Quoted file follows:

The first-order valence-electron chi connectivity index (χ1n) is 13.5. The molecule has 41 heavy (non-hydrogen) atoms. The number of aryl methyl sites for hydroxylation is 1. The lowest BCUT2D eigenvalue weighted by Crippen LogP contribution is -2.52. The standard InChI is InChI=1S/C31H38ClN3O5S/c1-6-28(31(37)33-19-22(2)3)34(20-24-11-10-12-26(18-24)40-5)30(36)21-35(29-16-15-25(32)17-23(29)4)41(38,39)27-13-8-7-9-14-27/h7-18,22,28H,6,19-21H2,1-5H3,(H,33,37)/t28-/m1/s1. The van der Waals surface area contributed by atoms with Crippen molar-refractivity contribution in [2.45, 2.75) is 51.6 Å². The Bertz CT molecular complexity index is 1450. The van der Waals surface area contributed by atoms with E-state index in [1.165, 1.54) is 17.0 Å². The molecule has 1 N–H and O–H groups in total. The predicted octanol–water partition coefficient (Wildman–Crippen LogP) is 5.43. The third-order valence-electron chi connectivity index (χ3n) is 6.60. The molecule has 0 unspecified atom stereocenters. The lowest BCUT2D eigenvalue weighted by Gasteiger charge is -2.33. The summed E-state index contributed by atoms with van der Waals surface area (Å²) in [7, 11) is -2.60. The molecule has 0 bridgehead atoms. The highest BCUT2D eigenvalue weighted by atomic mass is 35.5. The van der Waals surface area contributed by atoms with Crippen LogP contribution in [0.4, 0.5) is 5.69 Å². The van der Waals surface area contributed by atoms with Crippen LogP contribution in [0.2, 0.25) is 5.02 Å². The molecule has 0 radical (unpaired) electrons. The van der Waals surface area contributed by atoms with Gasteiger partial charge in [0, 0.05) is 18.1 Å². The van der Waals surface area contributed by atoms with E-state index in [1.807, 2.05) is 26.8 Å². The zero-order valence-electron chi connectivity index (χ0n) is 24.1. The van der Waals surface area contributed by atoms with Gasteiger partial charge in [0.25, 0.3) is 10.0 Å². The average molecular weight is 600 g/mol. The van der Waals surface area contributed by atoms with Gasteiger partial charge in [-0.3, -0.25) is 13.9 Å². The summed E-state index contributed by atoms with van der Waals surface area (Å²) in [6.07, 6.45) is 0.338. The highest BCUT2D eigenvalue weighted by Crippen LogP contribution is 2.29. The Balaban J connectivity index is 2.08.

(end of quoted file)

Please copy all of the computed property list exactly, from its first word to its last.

The first-order valence-electron chi connectivity index (χ1n) is 13.5. The molecule has 41 heavy (non-hydrogen) atoms. The number of aryl methyl sites for hydroxylation is 1. The lowest BCUT2D eigenvalue weighted by Crippen LogP contribution is -2.52. The standard InChI is InChI=1S/C31H38ClN3O5S/c1-6-28(31(37)33-19-22(2)3)34(20-24-11-10-12-26(18-24)40-5)30(36)21-35(29-16-15-25(32)17-23(29)4)41(38,39)27-13-8-7-9-14-27/h7-18,22,28H,6,19-21H2,1-5H3,(H,33,37)/t28-/m1/s1. The van der Waals surface area contributed by atoms with Crippen molar-refractivity contribution in [2.45, 2.75) is 51.6 Å². The Bertz CT molecular complexity index is 1450. The van der Waals surface area contributed by atoms with E-state index in [1.165, 1.54) is 17.0 Å². The molecule has 1 N–H and O–H groups in total. The predicted octanol–water partition coefficient (Wildman–Crippen LogP) is 5.43. The third-order valence-electron chi connectivity index (χ3n) is 6.60. The molecule has 0 unspecified atom stereocenters. The lowest BCUT2D eigenvalue weighted by Gasteiger charge is -2.33. The summed E-state index contributed by atoms with van der Waals surface area (Å²) in [7, 11) is -2.60. The molecule has 0 bridgehead atoms. The highest BCUT2D eigenvalue weighted by atomic mass is 35.5. The van der Waals surface area contributed by atoms with Crippen LogP contribution in [0.4, 0.5) is 5.69 Å². The van der Waals surface area contributed by atoms with Crippen LogP contribution in [0.2, 0.25) is 5.02 Å². The molecule has 0 radical (unpaired) electrons. The van der Waals surface area contributed by atoms with Gasteiger partial charge in [0, 0.05) is 18.1 Å². The van der Waals surface area contributed by atoms with E-state index in [1.807, 2.05) is 26.8 Å². The zero-order valence-electron chi connectivity index (χ0n) is 24.1. The van der Waals surface area contributed by atoms with Gasteiger partial charge in [0.25, 0.3) is 10.0 Å². The average molecular weight is 600 g/mol. The van der Waals surface area contributed by atoms with Gasteiger partial charge in [-0.3, -0.25) is 13.9 Å². The summed E-state index contributed by atoms with van der Waals surface area (Å²) in [6.07, 6.45) is 0.338. The highest BCUT2D eigenvalue weighted by Crippen LogP contribution is 2.29. The Balaban J connectivity index is 2.08.